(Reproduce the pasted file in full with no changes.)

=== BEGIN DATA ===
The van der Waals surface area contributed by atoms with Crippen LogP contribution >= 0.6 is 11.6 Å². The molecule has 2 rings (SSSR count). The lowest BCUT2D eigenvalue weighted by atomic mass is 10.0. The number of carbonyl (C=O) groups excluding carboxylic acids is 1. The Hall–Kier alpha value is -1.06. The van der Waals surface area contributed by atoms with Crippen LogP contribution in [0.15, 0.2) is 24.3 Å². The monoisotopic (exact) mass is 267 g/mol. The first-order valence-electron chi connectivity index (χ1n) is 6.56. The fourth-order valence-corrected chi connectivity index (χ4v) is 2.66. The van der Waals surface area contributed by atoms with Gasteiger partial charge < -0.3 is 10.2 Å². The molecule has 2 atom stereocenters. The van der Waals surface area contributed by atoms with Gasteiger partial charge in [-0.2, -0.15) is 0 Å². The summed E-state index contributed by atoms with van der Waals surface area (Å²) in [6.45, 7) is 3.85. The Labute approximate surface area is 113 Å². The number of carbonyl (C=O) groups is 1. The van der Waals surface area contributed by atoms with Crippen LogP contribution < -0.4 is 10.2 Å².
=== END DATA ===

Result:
The van der Waals surface area contributed by atoms with Crippen LogP contribution >= 0.6 is 11.6 Å². The molecule has 2 rings (SSSR count). The lowest BCUT2D eigenvalue weighted by atomic mass is 10.0. The number of carbonyl (C=O) groups excluding carboxylic acids is 1. The Hall–Kier alpha value is -1.06. The van der Waals surface area contributed by atoms with Crippen LogP contribution in [0.15, 0.2) is 24.3 Å². The monoisotopic (exact) mass is 267 g/mol. The first-order valence-electron chi connectivity index (χ1n) is 6.56. The fourth-order valence-corrected chi connectivity index (χ4v) is 2.66. The van der Waals surface area contributed by atoms with Gasteiger partial charge < -0.3 is 10.2 Å². The molecule has 2 atom stereocenters. The van der Waals surface area contributed by atoms with Gasteiger partial charge in [-0.2, -0.15) is 0 Å². The summed E-state index contributed by atoms with van der Waals surface area (Å²) in [6.45, 7) is 3.85. The Labute approximate surface area is 113 Å². The number of carbonyl (C=O) groups is 1. The van der Waals surface area contributed by atoms with Crippen LogP contribution < -0.4 is 10.2 Å².